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Farmers serve fresh food, talk about farms

By Jean Caspers-Simmet
simmet@agrinews.com

Date Modified: 10/14/2013 3:26 PM

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OSAGE —Steve Rachut started growing sweet corn when he was 12.

"I had three rows in the garden, and then, each year, I grew a little more," he said.

The Steve in Steve's Sweet Corn & Produce now grows 10 to 12 acres of sweet corn. He tries at least one new variety each year to see if there's something better than what he's growing. His varieties are a secret.

This year was a challenge, Steve said. He got his first planting in just before a 14-inch snow in late April. Because of continuing spring rains, he only got 7 acres planted.

Steve and his wife, Beth, also raise 250 acres of corn and soybeans, and they help Steve's father, Dennis, and his uncle, Ron, with their farming operations. In addition to corn and soybeans, Dennis and Ron grow carrots and onions. Steve and Beth also custom farm.

Steve and Beth talked about their operation as part of Fresh on the Farm at their place west of Osage on Highway 9. Also participating were Kelli and Matt Miller, of Sugar Creek Farm, also at Osage. The Millers raise old-fashioned pork and free-range chickens. Just to the south, near Charles City, Jay and Marlowe Jung offered samples of the beef, chicken and pork they raise and sell through their Big River Meat Company.

Fresh on the Farm was sponsored by Healthy Harvest of North Iowa and Extension in Mitchell County and Floyd counties, C US Bank of Osage, Osage Chamber of Commerce and Buy Fresh, Buy Local of North Iowa.

During sweet corn season, Steve sells product six days per week from a stand at Kolbet Realtors in Osage. He also sells twice per week at farmers markets in Mason City and Austin, Minn.

Steve, his father, and four other workers pick the sweet corn they plan to sell for the day at 7 a.m.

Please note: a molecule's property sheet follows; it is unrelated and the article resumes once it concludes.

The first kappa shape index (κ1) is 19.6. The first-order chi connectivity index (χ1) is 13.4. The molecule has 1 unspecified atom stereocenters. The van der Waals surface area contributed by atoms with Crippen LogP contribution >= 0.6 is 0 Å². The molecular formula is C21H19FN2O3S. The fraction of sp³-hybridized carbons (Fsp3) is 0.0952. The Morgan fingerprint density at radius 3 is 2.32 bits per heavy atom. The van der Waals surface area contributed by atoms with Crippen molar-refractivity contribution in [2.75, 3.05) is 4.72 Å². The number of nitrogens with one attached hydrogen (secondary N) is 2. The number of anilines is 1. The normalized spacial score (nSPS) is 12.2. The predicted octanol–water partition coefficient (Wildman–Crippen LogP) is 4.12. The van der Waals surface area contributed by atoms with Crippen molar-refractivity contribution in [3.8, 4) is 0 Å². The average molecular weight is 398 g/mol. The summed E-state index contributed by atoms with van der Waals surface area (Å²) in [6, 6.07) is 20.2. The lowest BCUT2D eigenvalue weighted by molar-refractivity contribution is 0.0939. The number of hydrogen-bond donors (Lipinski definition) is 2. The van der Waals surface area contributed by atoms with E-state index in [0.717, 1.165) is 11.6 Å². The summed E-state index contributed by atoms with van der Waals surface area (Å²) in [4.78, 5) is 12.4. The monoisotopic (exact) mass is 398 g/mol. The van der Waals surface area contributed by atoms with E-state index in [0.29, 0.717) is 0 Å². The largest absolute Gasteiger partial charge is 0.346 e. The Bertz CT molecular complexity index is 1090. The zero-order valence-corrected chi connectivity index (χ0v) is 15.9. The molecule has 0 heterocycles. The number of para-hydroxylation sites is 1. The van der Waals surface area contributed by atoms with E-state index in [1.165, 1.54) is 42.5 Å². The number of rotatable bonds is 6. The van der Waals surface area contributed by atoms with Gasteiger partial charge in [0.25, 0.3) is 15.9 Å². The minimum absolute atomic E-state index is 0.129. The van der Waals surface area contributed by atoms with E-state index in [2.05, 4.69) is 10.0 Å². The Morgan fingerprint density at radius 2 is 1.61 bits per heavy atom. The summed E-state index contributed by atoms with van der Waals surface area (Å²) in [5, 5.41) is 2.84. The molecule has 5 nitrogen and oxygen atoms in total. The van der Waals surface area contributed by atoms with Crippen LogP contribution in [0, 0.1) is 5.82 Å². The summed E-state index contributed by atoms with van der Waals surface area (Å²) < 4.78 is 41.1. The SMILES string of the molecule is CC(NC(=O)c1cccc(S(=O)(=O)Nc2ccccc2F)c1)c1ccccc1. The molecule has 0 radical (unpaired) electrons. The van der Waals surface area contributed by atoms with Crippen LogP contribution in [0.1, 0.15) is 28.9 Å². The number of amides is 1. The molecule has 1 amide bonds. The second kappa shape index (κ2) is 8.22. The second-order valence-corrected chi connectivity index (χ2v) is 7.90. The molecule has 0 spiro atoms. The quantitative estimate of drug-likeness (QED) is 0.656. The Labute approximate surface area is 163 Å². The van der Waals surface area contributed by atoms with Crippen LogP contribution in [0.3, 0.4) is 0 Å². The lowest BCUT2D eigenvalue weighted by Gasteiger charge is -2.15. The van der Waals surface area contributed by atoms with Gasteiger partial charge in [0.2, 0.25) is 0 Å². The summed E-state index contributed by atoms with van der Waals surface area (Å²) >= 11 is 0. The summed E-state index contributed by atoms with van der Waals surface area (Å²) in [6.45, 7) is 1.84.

"After we pick, we spray cold water on the corn and check every ear on the end to make sure there aren't any worms or blemishes," Steve said. "I'm kind of a picky guy."

He rigged up a shower head on a steel stand that connects to the hose for spraying the corn.

When Steve started out, he sold the 10 dozen ears he raised at the Osage Farmers Market. As his operation expanded, he started selling at Kwik Star.

"That was before I could drive, so my mom took me into town," Steve said. "When I was in high school, I did the selling but when I was in college I started hiring people to sell at the stand."

Steve attended North Iowa Area Community College for two years and then transferred to Iowa State University where he earned a degree in agricultural business.

Having an organization like Healthy Harvest of North Iowa helps businesses like his, Steve said.

"Most people want to know where their food comes from, and this is a pretty good way to keep it local," Steve said.

Jay and Marlowe Jung buy batches of Cornish Crosses and Red Ranger chicks from Hoover Hatchery in Rudd, raise the birds and process them at Martzahn's in Greene.

They take their cattle, hogs and lambs to Elma Locker and prefer to sell wholes, halves or quarters — although they have sold some retail cuts. If someone prefers another locker, they'll try to accommodate the request.

"We've shipped lamb to Virginia, and we've been selling pigs in Des Moines," Jay said. "It's slow but sure. We're not getting rich, but it's what we want to do."

The Jungs raise all their livestock on pasture.

"Everything is raised outside, and we rotate through the pastures," Jay said. "Everything is grass and grain fed. It works all right for our small operation."